The natural comparison that’s being made is between these sneakers and the Vaporflys, Nike’s super-fast marathon shoes. I have run in both (though not Nike’s most recent version) and they’re comparable, which makes sense: They both use the the combination of carbon and cushioning to provide a springy, faster, long-distance run. I ran more in these, so I can’t fairly pick a winner, but I will say that I felt my feet could more more naturally in the Adidas shoes, possibly because of the EnergyRod design.
It’s also worth mentioning that I ran about 20 seconds per mile faster than my typical pace on my inaugural run. Of course, I’m not going to pretend that’s all down to the shoe. (If elite runners could shave 20 seconds off their pace just by wearing a shoe, it wouldn’t have taken so long to break the two-hour marathon barrier.) Besides the new kicks, it was also several degrees cooler than it had been all summer, and the sheer exhilaration of a new pair of shoes likely propelled me forward too. But that little kick has remained on my subsequent runs — the shoes are fast, and they definitely seem to make me speedier.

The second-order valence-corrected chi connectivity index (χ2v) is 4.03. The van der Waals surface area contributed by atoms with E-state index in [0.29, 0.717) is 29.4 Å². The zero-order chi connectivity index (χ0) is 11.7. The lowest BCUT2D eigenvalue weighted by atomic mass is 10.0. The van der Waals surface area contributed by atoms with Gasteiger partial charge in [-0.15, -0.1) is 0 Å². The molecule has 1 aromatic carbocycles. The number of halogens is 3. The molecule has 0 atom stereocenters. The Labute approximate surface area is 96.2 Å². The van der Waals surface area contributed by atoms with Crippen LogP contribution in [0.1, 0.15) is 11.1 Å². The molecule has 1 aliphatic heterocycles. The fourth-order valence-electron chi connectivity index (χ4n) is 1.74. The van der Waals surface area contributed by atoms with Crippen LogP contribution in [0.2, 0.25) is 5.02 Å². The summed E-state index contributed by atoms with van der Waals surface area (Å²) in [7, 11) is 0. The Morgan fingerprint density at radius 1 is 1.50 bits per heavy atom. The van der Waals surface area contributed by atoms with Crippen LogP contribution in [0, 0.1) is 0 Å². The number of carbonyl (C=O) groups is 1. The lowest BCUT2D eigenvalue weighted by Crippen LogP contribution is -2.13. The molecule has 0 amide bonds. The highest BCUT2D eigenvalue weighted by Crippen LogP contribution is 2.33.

The new, beautiful Adidas gave me a much-needed mental boost too. Right now, running is a sanity saver, for sure. But given that so many races were cancelled due to COVID-19 precautions, it’s also harder to stay motivated for longer runs, a struggle that many of my running buddies seem to be going through. Maybe it sounds shallow, but bright, new, buzz-y running shoes can help. “It gives you a bit of a boost when you get new shoes to try out and experiment with,” Partridge agreed on our call.
At $200, this isn’t a shoe for everyone. (And if the two previous releases are any indication, it will sell out quickly, so if you want them, be ready on October 14 at 11 a.m. EST.) But if you’re training for a longer race and can swing the price, I’d say they’re worth it. I might not pull out the Adidas Adizero Adios Pros for a quick-and-dirty three miler I’m trying to squeeze in before dinner, but for my longer weekend jogs? I honestly can’t see myself using anything else.